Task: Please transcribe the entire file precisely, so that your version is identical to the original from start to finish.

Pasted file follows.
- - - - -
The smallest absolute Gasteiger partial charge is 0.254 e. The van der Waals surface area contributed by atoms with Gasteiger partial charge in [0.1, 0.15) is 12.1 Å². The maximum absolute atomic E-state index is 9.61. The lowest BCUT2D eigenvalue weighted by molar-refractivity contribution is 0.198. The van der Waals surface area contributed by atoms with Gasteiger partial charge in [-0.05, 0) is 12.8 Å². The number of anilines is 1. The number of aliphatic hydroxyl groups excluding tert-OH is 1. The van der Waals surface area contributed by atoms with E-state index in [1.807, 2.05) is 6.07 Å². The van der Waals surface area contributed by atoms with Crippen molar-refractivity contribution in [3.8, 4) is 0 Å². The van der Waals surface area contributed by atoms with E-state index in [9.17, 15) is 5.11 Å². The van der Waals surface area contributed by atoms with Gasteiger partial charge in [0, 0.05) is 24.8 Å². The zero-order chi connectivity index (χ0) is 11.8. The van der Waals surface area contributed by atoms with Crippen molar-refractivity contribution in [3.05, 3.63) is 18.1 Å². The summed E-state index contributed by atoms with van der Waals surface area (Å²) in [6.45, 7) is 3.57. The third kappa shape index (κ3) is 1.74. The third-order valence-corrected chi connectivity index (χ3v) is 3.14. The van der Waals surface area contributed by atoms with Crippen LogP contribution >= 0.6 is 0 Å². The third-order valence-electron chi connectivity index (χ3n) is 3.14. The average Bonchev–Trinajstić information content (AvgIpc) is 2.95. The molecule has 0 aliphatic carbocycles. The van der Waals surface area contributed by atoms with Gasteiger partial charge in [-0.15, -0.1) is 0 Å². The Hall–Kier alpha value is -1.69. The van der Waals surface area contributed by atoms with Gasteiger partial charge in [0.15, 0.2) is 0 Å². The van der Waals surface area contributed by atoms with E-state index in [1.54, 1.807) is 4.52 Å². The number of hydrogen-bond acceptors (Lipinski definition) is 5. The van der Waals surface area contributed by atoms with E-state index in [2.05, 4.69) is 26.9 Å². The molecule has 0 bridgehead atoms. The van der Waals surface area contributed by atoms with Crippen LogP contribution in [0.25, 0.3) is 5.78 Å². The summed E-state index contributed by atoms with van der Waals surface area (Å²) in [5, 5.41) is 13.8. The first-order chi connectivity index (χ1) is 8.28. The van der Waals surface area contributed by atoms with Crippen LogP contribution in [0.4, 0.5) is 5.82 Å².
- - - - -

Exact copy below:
The smallest absolute Gasteiger partial charge is 0.254 e. The van der Waals surface area contributed by atoms with Gasteiger partial charge in [0.1, 0.15) is 12.1 Å². The maximum absolute atomic E-state index is 9.61. The lowest BCUT2D eigenvalue weighted by molar-refractivity contribution is 0.198. The van der Waals surface area contributed by atoms with Gasteiger partial charge in [-0.05, 0) is 12.8 Å². The number of anilines is 1. The number of aliphatic hydroxyl groups excluding tert-OH is 1. The van der Waals surface area contributed by atoms with E-state index in [1.807, 2.05) is 6.07 Å². The van der Waals surface area contributed by atoms with Crippen molar-refractivity contribution in [3.8, 4) is 0 Å². The van der Waals surface area contributed by atoms with E-state index in [9.17, 15) is 5.11 Å². The van der Waals surface area contributed by atoms with Gasteiger partial charge in [0, 0.05) is 24.8 Å². The zero-order chi connectivity index (χ0) is 11.8. The van der Waals surface area contributed by atoms with Crippen molar-refractivity contribution in [3.05, 3.63) is 18.1 Å². The summed E-state index contributed by atoms with van der Waals surface area (Å²) in [6.45, 7) is 3.57. The third kappa shape index (κ3) is 1.74. The third-order valence-corrected chi connectivity index (χ3v) is 3.14. The van der Waals surface area contributed by atoms with Crippen LogP contribution >= 0.6 is 0 Å². The third-order valence-electron chi connectivity index (χ3n) is 3.14. The average Bonchev–Trinajstić information content (AvgIpc) is 2.95. The molecule has 0 aliphatic carbocycles. The van der Waals surface area contributed by atoms with Gasteiger partial charge in [-0.15, -0.1) is 0 Å². The Hall–Kier alpha value is -1.69. The van der Waals surface area contributed by atoms with Gasteiger partial charge in [0.15, 0.2) is 0 Å². The van der Waals surface area contributed by atoms with E-state index in [1.54, 1.807) is 4.52 Å². The number of hydrogen-bond acceptors (Lipinski definition) is 5. The van der Waals surface area contributed by atoms with E-state index in [2.05, 4.69) is 26.9 Å². The molecule has 0 bridgehead atoms. The van der Waals surface area contributed by atoms with Crippen LogP contribution in [0.25, 0.3) is 5.78 Å². The summed E-state index contributed by atoms with van der Waals surface area (Å²) in [5, 5.41) is 13.8. The first-order chi connectivity index (χ1) is 8.28. The van der Waals surface area contributed by atoms with Crippen LogP contribution in [0.4, 0.5) is 5.82 Å².